We rely on the MCAs to measure proficiency because data is available annually from the Minnesota Department of Education. Nearly all 8th grade students enrolled in public schools take the mathematics assessment, allowing us to provide Compass users with achievement data at the state, regional, county, and district level. We are also able to compare mathematics proficiency by race, income, gender, mobility, and special population to identify gaps in achievement.

If you’re interested in state-to-state comparisons of K-12 achievement, our Education – More Measures page has a link to State Profiles of the National Assessment of Educational Progress (NAEP). The NAEP is an assessment of student progress over time, and provides a common metric for states to compare achievement and growth.

Q. Why is there a break in the trend line?

A. Minnesota Academic Standards are the state’s definition of what students should know in each grade. There is a break in statewide and regional trends in 8th grade math achievement between 2010 and 2011 because state academic standards, and the assessments used to track student achievement on them have changed.

Each spring, public school students enrolled in grades 3-8 and high school are administered MCA exams. In the spring of 2011, students in grades 3 through 8 began taking the Mathematics MCA-III exam, an assessment aligned with 2007 state academic standards. The previous assessment, the MCA-II, was aligned with 2003 state academic standards. As a result, we strongly caution Compass users against comparing trends and drawing conclusions about math proficiency across these two tests because they are based on different test specifications.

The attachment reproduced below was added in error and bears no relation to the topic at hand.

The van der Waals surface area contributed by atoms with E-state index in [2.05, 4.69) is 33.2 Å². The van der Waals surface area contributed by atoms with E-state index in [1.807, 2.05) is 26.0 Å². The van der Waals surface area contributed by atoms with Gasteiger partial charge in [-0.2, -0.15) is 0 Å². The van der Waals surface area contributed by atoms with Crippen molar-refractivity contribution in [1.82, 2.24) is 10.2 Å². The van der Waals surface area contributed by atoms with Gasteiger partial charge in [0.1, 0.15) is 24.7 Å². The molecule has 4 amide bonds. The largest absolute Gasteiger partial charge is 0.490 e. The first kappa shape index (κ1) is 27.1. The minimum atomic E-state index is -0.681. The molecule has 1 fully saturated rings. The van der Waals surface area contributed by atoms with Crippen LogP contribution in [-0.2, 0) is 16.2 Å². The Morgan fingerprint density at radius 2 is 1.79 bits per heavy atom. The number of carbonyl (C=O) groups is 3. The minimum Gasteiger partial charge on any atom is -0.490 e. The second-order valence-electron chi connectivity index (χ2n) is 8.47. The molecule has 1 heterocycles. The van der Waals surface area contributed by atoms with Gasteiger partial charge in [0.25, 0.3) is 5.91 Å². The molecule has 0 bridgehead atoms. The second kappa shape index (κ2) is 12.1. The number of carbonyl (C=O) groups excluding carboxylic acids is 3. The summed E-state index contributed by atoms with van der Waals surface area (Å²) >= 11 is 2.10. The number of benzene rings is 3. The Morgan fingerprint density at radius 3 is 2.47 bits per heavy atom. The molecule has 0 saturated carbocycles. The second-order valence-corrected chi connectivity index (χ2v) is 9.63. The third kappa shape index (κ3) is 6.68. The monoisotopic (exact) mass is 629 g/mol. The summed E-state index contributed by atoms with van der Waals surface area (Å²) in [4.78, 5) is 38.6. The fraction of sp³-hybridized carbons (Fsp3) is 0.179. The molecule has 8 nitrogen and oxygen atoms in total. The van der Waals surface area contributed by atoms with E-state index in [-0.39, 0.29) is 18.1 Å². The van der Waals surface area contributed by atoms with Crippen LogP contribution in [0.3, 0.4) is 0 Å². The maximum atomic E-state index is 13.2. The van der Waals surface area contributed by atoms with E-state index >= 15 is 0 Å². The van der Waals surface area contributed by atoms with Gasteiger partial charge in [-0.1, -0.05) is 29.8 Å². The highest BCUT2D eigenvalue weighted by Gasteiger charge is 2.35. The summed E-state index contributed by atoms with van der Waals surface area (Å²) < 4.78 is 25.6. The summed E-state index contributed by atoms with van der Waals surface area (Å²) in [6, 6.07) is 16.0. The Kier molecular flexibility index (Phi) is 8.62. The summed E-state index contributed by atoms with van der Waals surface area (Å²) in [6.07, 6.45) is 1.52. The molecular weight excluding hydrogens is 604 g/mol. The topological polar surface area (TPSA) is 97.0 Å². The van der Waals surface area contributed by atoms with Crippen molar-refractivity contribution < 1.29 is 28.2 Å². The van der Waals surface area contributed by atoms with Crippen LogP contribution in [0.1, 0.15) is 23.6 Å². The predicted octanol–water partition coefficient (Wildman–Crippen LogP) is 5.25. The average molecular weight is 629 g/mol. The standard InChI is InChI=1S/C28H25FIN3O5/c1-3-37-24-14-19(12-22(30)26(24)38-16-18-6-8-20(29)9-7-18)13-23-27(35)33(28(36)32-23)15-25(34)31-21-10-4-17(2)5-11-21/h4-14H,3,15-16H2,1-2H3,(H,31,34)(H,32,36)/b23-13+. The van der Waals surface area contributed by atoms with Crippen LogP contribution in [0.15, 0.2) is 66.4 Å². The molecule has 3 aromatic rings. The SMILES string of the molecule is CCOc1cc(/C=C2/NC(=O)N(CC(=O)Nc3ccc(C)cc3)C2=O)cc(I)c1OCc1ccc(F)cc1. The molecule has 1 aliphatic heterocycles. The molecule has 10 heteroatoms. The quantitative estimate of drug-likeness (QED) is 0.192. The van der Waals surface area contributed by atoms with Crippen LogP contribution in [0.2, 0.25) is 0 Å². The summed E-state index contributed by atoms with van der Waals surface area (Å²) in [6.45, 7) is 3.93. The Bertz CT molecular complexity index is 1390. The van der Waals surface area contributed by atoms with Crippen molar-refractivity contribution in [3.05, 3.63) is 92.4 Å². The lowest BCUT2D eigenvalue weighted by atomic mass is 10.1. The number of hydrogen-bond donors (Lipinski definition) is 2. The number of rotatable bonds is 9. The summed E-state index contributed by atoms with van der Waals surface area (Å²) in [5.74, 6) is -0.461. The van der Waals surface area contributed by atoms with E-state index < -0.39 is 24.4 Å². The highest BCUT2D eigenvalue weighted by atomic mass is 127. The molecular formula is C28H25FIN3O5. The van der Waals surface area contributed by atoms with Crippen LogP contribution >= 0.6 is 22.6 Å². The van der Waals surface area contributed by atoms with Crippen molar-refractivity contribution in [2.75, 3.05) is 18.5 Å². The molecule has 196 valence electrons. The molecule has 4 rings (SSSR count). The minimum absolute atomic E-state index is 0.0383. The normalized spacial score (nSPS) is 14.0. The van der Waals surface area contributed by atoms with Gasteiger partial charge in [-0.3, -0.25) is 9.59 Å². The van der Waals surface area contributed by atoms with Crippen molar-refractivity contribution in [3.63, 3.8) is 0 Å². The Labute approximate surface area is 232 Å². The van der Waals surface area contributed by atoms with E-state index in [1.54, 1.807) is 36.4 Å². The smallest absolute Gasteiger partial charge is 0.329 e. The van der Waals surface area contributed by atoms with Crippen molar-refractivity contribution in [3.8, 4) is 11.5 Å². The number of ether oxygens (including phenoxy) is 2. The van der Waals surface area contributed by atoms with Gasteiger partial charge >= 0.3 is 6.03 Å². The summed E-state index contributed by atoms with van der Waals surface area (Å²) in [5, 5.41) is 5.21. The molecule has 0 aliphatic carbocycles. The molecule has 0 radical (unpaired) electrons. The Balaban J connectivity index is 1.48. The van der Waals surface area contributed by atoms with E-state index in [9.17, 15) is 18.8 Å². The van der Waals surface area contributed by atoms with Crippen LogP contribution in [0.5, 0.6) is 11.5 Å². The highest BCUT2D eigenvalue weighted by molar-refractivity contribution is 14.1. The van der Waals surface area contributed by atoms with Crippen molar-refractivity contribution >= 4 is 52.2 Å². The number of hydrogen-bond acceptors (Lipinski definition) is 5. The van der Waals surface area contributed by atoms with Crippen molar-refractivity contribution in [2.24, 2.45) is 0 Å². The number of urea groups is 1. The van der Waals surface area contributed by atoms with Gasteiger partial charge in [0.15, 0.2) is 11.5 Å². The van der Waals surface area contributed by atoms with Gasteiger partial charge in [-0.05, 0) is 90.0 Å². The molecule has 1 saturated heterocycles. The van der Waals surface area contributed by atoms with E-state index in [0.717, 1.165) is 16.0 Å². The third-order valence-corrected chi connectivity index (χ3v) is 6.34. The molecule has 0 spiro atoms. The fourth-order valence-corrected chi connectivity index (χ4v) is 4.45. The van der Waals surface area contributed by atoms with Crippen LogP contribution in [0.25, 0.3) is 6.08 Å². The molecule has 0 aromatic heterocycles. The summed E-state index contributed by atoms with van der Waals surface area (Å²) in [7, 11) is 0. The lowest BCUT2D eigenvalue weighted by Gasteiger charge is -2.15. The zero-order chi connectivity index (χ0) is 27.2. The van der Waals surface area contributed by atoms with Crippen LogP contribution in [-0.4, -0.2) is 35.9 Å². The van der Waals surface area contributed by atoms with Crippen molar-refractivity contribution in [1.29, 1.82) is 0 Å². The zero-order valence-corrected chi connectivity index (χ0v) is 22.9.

Many thanks to our Education Advisory Group Co-Conveners, Dr. Brenda Cassellius and Marilee Grant. Their leadership and guidance was instrumental in convening successful and productive advisory group meetings!

Featured trend

Percentage of Minnesota adults age 25 or older with a bachelor's degree

Educational attainment among Minnesota’s adults continues to rise

Minnesota ranks among the 10 states with the highest shares of college-educated adults. Today, 37% of adults in Minnesota have a bachelor’s degree or higher, an increase of almost 10 percentage points since 2000.

See our educational attainment key measure for more on this topic.


Data Update


There are 20 counties in Minnesota in which at least one in five young children (age 0-5) lives in poverty

Foreign-born populations continue to grow as a proportion of the overall population, making up 9% of Minnesota’s population, up from 7% in 2010.

Approximately 38% of householders of color pay too much for housing.

The ratio of retirement-age adults (65+) to working-age adults (16-64) increased in 60 Minnesota cities, signaling disproportionate growth in the number of older adults compared to the working-age population.

Between 2016 and 2019, the share of Minnesota students who report being highly engaged in enrichment activities fell from 65% to nearly 60%.